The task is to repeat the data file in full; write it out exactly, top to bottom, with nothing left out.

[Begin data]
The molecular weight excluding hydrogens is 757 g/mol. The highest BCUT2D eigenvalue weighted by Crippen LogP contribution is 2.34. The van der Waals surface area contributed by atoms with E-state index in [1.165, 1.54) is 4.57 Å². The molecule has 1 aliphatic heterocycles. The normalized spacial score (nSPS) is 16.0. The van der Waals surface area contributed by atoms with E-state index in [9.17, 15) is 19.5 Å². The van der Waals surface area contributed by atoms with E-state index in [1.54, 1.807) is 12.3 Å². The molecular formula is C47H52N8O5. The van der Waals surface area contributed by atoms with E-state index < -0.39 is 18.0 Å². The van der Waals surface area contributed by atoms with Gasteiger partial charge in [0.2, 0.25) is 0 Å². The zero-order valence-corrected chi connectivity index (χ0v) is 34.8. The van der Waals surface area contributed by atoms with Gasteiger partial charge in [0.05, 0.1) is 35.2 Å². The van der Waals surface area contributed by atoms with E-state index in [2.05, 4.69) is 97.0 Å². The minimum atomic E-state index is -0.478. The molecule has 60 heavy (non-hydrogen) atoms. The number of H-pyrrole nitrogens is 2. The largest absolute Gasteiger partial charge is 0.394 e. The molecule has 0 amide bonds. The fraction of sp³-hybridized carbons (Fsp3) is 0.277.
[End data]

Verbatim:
The molecular weight excluding hydrogens is 757 g/mol. The highest BCUT2D eigenvalue weighted by Crippen LogP contribution is 2.34. The van der Waals surface area contributed by atoms with E-state index in [1.165, 1.54) is 4.57 Å². The molecule has 1 aliphatic heterocycles. The normalized spacial score (nSPS) is 16.0. The van der Waals surface area contributed by atoms with E-state index in [9.17, 15) is 19.5 Å². The van der Waals surface area contributed by atoms with E-state index in [1.54, 1.807) is 12.3 Å². The molecular formula is C47H52N8O5. The van der Waals surface area contributed by atoms with E-state index < -0.39 is 18.0 Å². The van der Waals surface area contributed by atoms with Gasteiger partial charge in [0.2, 0.25) is 0 Å². The zero-order valence-corrected chi connectivity index (χ0v) is 34.8. The van der Waals surface area contributed by atoms with Gasteiger partial charge in [0.05, 0.1) is 35.2 Å². The van der Waals surface area contributed by atoms with E-state index in [2.05, 4.69) is 97.0 Å². The minimum atomic E-state index is -0.478. The molecule has 60 heavy (non-hydrogen) atoms. The number of H-pyrrole nitrogens is 2. The largest absolute Gasteiger partial charge is 0.394 e. The molecule has 0 amide bonds. The fraction of sp³-hybridized carbons (Fsp3) is 0.277.